Mr Brown's busybodies
GPs were probably hoping against hope that Prime Minister Gordon Brown might have quietly forgotten about plans to overhaul medical regulation.
But Mr Brown decisively dashed those hopes last week, making clear he is no less willing than his predecessor to make a fight of it with the medical profession. Not only that, but it has become increasingly clear the white paper's plans for regulation do not contain nearly as many concessions to GP outrage as had been believed.
Keeping tabs on colleagues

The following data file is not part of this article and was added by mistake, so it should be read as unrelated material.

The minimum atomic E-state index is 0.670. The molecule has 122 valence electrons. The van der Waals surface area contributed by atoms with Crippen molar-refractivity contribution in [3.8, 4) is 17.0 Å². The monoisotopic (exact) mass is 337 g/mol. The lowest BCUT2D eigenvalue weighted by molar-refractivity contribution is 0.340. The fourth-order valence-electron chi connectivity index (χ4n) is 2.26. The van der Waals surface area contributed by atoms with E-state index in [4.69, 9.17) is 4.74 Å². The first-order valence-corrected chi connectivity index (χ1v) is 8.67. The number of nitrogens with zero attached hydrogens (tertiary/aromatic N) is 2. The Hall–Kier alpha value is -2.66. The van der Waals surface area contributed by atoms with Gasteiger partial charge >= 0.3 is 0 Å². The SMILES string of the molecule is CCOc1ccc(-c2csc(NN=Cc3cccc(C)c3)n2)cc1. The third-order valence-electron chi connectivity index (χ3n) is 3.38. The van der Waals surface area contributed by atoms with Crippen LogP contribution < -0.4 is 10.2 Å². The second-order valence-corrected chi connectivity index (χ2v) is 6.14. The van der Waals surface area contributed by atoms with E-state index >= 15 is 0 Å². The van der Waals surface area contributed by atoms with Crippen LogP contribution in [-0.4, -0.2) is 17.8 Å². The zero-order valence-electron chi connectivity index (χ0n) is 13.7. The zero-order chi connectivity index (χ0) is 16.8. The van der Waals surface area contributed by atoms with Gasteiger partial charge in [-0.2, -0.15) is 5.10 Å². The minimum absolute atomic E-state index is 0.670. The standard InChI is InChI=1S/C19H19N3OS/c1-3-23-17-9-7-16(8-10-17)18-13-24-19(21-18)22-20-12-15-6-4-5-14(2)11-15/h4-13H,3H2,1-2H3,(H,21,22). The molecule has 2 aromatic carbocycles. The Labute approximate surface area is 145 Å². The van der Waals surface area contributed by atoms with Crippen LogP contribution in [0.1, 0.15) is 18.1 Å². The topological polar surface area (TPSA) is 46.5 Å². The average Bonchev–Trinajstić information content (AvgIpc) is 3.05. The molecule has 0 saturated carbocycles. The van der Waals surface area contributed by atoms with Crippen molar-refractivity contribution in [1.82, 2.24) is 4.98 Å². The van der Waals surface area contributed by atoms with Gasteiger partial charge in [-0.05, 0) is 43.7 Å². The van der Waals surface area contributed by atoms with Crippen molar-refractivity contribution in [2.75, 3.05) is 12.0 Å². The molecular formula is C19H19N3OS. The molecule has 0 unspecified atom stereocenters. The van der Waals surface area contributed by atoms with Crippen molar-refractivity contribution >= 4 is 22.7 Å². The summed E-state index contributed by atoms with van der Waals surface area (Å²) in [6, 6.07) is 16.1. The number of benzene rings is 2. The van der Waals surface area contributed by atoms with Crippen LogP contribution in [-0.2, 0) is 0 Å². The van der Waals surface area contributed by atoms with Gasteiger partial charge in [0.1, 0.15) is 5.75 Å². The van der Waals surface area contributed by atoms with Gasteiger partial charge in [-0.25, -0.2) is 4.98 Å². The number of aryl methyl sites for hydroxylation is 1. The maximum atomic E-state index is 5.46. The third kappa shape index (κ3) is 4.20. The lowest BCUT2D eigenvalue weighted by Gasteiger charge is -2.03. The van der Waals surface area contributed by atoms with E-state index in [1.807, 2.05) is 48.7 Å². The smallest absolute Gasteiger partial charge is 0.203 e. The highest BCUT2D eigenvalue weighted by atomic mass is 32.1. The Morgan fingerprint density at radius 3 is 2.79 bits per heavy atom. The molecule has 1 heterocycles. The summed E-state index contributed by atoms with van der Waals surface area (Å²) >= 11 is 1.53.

The plans for a civil standard of proof, softened slightly with a sliding scale, will remain at the centre of future battles with the Government as the bill approaches parliament. But it is the proposals for local 'responsible officers', charged with surreptitiously keeping tabs on their colleagues with a view to shopping them to higher authority, that have caused most consternation this week.
Nobody likes the prospect of a spy in their midst, after all.Initially there were hopes that these eyes and ears of the GMC would operate from a distance, at strategic health authority level. But it now turns out every PCT will also have its own officer, with forms to check and poor performance to dig out.
Perhaps these new busybodies of general practice will root out the tiny minority of dangerous doctors who do exist in every trust. But will it really be worth the alienation of an entire profession?